Adam Blatner

Words and Images from the Mind of Adam Blatner

Phonemic Expansion

Originally posted on December 18, 2010

A phoneme is a unit of spoken language, such as vowels and consonants. But there are consonants in English that don’t exist in other languages, such as the mixed sound of th as in “think”—which tends to be difficult for some folks in other countries. It tends to be pronounced as a soft d, “t’ink.” Dat’s why in gangster movies dey talk like dat—it’s an urban accent from the Northeast, where many people were immigrants from Europe. Interestingly, there are two phonemes associated with the sound “th”— the is really a dh sound, a “hard” th as in the or they rather than the “soft” th as in think or with. In words such as the or this, the tongue pushes against the palato-dental ridge in making a brief d-like sound; the “soft” th as in with is merely a tongue between the teeth letting the air pass by, a type of “fricative.”    (Actually, the two consonants had their own signs in the middle ages that became obliterated with the complexities of printing. The soft th was ɵ (theta) or Þ (“thorn”), while the hard th as in the might be represented by a ð.  As to this last, amplifying the upper crossed slanty line and minimizing the circle below and it looks like a kind of Y which was then misinterpreted as “Ye” as in Ye Olde Tavern in old English. But the sound for Ye was really ð — a hard dth.) 

Anyway, I think this might be imagined as a bit of a game, playing with your mouth in ways that are not official. We all did this as kids as a form of play, learning to make fart-like sounds and other squeeky and odd mouth sounds. What if it were a unit in Language Arts (also known as English in the olden days) in middle school? Kids could learn to pronounce the Kh gutteral sound as in the German, “Ach” (meaning “oh!” Or “Hey!” or in Achtung: Attention), or the Scots “Loch” for lake, or, dare we invite people finally learn to pronounce the Hebrew Kh sound as in Khanukah?  Many pronounce it Hanukah, with the h very soft, just the slightly pressured breathy h sound. But tighten the back of your throat as if you had to cough-spit up a tiny bone from a fish that got stuck there—kh-kh-kh– that’s the kh sound! It’s in Arabic and many other languages, too—it’s called a guttural H.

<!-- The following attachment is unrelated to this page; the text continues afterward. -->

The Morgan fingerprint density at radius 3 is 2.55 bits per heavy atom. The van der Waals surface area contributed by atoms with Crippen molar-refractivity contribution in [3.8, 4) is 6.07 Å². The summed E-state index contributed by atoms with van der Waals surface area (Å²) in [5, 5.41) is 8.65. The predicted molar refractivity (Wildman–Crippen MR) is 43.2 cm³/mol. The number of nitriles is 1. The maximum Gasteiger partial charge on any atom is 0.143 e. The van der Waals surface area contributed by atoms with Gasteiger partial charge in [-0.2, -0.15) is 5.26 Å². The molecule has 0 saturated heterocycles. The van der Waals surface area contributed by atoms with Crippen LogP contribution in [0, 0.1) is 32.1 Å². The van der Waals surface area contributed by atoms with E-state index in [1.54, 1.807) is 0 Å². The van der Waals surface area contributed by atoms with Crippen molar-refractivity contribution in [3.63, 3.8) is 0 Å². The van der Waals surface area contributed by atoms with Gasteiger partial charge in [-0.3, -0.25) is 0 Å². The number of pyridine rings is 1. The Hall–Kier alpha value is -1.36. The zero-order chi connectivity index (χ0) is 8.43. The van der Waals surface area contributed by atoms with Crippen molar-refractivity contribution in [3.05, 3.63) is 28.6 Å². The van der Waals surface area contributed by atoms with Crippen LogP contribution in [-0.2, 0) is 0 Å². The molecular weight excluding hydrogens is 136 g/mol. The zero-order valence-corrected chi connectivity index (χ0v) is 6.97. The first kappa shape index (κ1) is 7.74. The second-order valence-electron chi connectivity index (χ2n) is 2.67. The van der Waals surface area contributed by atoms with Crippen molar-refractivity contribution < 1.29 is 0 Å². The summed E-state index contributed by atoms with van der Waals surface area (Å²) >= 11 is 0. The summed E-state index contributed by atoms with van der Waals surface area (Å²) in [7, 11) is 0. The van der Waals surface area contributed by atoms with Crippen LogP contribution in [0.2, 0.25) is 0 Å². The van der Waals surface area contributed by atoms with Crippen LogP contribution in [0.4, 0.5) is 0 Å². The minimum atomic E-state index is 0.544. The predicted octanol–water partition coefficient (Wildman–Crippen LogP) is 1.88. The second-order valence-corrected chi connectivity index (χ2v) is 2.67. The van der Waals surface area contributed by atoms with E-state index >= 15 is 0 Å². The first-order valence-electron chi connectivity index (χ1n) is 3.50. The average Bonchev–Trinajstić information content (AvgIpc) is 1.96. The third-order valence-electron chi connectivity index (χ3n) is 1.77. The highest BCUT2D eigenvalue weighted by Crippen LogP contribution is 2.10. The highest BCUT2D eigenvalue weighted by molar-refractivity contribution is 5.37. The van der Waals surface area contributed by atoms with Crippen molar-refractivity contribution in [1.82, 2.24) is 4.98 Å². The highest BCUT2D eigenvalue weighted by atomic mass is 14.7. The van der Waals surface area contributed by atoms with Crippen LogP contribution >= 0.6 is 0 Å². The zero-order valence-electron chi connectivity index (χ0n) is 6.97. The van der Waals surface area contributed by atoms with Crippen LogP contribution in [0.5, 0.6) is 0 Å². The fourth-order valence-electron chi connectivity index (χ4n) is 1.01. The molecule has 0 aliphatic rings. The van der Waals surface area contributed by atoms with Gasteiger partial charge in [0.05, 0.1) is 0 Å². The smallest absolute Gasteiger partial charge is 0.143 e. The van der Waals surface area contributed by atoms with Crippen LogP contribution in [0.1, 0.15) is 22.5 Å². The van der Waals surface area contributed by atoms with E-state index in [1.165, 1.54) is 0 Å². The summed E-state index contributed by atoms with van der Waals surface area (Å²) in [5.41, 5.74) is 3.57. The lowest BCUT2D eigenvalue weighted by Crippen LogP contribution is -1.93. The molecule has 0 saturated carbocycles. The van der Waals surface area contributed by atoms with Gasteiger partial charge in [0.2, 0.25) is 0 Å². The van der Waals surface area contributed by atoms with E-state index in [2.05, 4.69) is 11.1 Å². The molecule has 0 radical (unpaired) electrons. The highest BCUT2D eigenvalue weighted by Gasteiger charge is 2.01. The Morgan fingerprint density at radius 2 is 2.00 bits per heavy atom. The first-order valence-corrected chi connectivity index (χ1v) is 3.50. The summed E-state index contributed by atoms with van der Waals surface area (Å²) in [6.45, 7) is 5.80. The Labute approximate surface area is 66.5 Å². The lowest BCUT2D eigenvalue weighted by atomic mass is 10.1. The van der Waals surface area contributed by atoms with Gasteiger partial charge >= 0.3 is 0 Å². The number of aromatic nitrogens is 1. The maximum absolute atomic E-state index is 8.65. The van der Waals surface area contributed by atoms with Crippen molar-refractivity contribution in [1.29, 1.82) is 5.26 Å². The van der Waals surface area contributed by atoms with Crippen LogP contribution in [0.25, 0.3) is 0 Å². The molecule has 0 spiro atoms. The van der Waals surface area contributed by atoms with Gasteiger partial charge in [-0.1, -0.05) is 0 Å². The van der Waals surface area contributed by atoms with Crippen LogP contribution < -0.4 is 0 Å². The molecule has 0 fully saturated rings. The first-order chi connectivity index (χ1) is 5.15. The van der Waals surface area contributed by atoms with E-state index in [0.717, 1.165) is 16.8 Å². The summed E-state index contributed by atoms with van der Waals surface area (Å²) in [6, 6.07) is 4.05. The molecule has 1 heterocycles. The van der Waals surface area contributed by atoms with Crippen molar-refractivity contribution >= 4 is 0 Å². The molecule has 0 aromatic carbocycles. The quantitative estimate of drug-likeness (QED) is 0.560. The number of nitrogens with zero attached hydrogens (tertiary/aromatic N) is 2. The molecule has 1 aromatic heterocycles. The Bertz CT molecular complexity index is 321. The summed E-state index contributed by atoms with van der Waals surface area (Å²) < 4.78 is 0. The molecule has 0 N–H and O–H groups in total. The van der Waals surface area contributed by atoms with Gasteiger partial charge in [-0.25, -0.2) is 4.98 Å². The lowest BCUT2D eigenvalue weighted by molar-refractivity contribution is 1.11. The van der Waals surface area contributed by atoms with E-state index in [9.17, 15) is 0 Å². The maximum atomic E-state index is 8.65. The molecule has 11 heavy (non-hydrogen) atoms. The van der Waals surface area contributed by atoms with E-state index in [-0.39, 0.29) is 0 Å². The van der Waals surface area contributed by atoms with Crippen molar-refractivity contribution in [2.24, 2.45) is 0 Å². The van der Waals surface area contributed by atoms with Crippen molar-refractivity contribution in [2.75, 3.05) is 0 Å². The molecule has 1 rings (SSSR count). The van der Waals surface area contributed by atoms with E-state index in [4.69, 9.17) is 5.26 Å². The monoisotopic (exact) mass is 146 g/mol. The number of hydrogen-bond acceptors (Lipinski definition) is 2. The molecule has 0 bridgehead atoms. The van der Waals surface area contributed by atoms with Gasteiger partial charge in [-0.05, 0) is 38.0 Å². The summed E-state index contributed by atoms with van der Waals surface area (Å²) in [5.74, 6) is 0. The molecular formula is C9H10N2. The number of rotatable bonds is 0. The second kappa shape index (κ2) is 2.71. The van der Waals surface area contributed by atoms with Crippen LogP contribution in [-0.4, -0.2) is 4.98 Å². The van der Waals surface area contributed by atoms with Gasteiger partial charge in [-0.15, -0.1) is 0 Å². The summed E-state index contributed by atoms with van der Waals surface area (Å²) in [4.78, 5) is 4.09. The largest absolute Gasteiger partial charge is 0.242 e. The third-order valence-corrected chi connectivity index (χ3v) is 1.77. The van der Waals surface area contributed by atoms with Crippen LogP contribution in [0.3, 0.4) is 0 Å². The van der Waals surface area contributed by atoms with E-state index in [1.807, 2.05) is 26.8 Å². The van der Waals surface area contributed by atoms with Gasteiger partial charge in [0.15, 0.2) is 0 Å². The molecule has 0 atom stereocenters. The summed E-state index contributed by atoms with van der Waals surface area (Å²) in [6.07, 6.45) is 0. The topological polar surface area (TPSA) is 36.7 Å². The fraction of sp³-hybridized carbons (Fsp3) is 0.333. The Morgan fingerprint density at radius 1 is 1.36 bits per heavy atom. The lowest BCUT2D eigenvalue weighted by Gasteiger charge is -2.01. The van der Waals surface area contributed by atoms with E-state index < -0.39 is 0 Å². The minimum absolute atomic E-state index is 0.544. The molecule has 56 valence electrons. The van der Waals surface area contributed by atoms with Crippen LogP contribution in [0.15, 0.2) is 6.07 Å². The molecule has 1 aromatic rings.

Then there’s the side problem of orthography, how something is spelled, and the tendency for that K sound sometimes in English to be written as a C, and similarly the Ch sound, as in Christmas, also to be written as a ch. But Ch also carries the sound of tsh, a compound t and a sh sound, as in chop—or, phonemically, tshop. Which is different from simple shop. Anyway, there are people I meet who see Hanukah also spelled Chanukah and pronounce it tchanukah. Sigh.

So, let’s promote phonemic expansion into the gutteral phoneme, kh. They say, “Let’s get the Christ back into Christmas”—alluding to the religious theme not becoming subsumed by the crass commercialism, but what’s also funny is that the Ch sound was originally the same guttural Kh, from the ancient Greek letter written as an X — Khristos was not a sharp k, which is a consonant produced by the tongue against the back of the palate, but further back, the aforementioned gutteral kh. Khristmas, Khanukah, it’s the same game of phonemic expansion.

Not that this is the only phonemic expansion in the game—there are phonemes from many languages, and as our country becomes more multi-cultural, it could be a fun game to more explicitly learn to pronounce things that those raised in strict ordinary English don’t learn as kids!

(There’s also the importation of words and phrases from other languages and cultures, but that will be addressed later!)

One Response to “Phonemic Expansion”

  • John Swardstrom says:

    It is interesting what you come up with. I am amazed.

    It would be nice to have words spelled the way they are pronounced. A big problem for me.

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